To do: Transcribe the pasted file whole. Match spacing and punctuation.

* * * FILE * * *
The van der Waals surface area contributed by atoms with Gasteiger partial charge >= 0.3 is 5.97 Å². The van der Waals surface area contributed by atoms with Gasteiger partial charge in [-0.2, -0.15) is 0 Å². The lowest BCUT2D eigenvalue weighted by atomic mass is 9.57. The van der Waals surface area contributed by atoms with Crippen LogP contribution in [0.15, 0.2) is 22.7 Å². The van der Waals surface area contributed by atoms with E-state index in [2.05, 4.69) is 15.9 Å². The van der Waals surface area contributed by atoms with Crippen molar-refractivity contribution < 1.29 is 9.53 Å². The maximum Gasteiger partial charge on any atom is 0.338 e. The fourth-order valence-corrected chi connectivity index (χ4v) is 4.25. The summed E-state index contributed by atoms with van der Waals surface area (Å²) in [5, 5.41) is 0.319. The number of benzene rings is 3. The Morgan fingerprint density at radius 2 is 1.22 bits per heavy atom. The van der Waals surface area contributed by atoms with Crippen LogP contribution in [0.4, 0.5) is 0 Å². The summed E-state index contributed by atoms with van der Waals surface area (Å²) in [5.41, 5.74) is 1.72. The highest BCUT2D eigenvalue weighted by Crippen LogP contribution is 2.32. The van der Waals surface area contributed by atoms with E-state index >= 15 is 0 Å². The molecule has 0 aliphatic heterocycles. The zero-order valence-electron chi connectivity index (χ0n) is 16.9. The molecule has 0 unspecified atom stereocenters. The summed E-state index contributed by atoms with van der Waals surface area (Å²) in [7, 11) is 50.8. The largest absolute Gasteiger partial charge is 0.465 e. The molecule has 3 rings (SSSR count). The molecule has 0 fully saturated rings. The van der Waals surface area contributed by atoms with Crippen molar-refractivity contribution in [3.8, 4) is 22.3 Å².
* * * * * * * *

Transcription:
The van der Waals surface area contributed by atoms with Gasteiger partial charge >= 0.3 is 5.97 Å². The van der Waals surface area contributed by atoms with Gasteiger partial charge in [-0.2, -0.15) is 0 Å². The lowest BCUT2D eigenvalue weighted by atomic mass is 9.57. The van der Waals surface area contributed by atoms with Crippen LogP contribution in [0.15, 0.2) is 22.7 Å². The van der Waals surface area contributed by atoms with E-state index in [2.05, 4.69) is 15.9 Å². The van der Waals surface area contributed by atoms with Crippen molar-refractivity contribution < 1.29 is 9.53 Å². The maximum Gasteiger partial charge on any atom is 0.338 e. The fourth-order valence-corrected chi connectivity index (χ4v) is 4.25. The summed E-state index contributed by atoms with van der Waals surface area (Å²) in [5, 5.41) is 0.319. The number of benzene rings is 3. The Morgan fingerprint density at radius 2 is 1.22 bits per heavy atom. The van der Waals surface area contributed by atoms with Crippen LogP contribution in [0.4, 0.5) is 0 Å². The summed E-state index contributed by atoms with van der Waals surface area (Å²) in [5.41, 5.74) is 1.72. The highest BCUT2D eigenvalue weighted by Crippen LogP contribution is 2.32. The van der Waals surface area contributed by atoms with E-state index >= 15 is 0 Å². The molecule has 0 aliphatic heterocycles. The zero-order valence-electron chi connectivity index (χ0n) is 16.9. The molecule has 0 unspecified atom stereocenters. The summed E-state index contributed by atoms with van der Waals surface area (Å²) in [7, 11) is 50.8. The largest absolute Gasteiger partial charge is 0.465 e. The molecule has 3 rings (SSSR count). The molecule has 0 fully saturated rings. The van der Waals surface area contributed by atoms with Crippen molar-refractivity contribution in [3.8, 4) is 22.3 Å².